No religion +6.8%
Don't Know/Refused +2.9%
Protestant denominations +0.5%
Eastern religions +0.5%
New movements (e.g. Wiccan) +0.4%
Memo to the Media: Please feel free to stop referring to the LDS/Mormon church as one of the fastest-growing churches. It's not and hasn't been for so long that y'all should know better by now. But somehow we still get paragraphs like this in the WaPo coverage of this survey:
The survey substantiated several general trends already identified by sociologists: the slipping importance of denomination in America, the growing number of people who say they have "no" religion and the increase in religious minorities including Muslims, Mormons and such movements as Wicca and paganism.A zero percent rise in Mormons as a percentage of the population qualifies as an "increase?"
In any case, at least the ARIS numbers provide a timely correction of the suspect figures published in the 2009 Yearbook of American and Canadian Churches. Per the Yearbook:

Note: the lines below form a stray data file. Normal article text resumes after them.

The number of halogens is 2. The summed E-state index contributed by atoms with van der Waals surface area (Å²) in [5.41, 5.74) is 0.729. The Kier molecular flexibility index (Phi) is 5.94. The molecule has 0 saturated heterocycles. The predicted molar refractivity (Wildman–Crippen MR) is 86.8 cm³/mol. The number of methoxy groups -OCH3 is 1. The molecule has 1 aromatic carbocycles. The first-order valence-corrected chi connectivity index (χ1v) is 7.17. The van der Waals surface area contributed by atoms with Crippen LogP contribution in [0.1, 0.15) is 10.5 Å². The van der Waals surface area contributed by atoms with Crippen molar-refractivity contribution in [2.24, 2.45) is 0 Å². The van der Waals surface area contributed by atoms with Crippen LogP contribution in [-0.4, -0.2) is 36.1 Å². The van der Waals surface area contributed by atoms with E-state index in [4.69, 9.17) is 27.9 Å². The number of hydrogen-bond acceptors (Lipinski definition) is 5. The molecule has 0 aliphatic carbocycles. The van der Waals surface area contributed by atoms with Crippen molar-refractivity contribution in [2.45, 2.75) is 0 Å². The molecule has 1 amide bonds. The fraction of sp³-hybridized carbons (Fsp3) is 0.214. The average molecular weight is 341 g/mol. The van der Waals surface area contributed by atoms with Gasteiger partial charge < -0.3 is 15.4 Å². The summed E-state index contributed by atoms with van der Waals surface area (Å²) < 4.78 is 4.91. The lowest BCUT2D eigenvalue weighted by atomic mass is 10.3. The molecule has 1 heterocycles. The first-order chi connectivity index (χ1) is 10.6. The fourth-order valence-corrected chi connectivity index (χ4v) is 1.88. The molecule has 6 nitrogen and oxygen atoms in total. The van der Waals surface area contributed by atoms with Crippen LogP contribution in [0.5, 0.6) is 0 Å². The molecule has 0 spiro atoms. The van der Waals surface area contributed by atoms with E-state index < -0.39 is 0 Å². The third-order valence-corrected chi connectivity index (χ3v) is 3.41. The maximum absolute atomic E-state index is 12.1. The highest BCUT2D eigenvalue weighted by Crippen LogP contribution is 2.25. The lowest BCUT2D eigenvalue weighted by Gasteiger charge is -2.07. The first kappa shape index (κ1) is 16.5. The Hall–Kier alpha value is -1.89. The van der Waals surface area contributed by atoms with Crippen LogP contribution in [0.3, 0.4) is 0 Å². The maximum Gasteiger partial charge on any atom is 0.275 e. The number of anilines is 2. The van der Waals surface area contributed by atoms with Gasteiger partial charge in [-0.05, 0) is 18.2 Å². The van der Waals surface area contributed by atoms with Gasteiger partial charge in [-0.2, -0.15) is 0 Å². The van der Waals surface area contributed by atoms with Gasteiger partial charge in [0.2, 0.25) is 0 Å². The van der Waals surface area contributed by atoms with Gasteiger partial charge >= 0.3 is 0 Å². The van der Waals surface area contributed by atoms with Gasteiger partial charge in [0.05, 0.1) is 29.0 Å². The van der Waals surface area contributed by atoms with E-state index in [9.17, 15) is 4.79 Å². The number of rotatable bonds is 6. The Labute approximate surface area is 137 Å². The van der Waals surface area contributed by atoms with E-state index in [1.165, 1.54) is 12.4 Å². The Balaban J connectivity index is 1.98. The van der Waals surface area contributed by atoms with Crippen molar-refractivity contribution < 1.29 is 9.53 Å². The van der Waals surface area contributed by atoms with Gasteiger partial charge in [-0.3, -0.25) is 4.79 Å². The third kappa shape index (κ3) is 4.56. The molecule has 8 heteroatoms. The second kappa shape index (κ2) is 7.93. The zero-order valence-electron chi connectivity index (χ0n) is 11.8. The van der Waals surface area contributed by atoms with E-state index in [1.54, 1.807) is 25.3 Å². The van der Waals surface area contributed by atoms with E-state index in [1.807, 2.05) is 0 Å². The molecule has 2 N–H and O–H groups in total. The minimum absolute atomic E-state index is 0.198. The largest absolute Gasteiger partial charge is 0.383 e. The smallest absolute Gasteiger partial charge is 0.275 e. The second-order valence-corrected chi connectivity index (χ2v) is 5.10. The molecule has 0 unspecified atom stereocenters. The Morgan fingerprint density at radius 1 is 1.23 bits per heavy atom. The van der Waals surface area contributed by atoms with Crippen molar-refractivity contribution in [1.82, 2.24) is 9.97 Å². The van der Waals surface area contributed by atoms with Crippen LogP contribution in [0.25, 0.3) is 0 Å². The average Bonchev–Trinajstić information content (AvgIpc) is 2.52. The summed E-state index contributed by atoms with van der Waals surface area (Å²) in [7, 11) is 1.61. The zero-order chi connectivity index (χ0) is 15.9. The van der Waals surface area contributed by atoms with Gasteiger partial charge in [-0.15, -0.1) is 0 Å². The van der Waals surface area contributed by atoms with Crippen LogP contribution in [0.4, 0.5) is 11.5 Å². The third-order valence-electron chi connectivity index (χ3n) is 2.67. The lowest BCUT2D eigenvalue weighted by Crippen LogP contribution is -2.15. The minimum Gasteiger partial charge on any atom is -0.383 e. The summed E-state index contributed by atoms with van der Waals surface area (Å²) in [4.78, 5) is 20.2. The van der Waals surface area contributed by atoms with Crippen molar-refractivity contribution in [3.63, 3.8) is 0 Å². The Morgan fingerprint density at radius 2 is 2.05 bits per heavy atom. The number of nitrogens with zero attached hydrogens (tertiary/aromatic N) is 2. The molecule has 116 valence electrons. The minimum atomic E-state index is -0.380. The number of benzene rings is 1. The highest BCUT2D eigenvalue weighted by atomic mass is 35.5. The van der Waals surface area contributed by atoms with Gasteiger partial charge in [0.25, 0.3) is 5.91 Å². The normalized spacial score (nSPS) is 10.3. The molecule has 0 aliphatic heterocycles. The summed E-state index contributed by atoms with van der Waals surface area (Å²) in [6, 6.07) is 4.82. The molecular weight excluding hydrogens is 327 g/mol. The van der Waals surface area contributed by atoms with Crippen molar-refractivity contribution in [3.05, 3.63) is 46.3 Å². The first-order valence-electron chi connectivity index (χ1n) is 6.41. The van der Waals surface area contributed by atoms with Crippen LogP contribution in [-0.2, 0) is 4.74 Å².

The Church of Jesus Christ of Latter-day Saints: 5,873,408 members, up 1.63 percent (Ranked 4).Not 5,873,408 members. Not up 1.63 percent. Not ranked fourth.
And not surprising that actual survey results diverge so widely from the stats reported by the LDS church.
Also not surprising, in light of the latest ARIS numbers, is the decade-long effort on the part of the LDS leadership to align Mormonism with these folks (when all else fails, hitch your wagon to a star):
The growth comes among those who identify themselves as Christian, "evangelical/born again," or "non-denominational Christian." That last group numbers over eight million, up from less than 200,000 in 1990.ARIS summary and updates here.
And a worthy Christian Century article from 2007 here.
The Mormon Social Science Association discusses retention rates here.
And last year's discussion over at Main Street Plaza: Mormon Replacement Rate Negative in United States.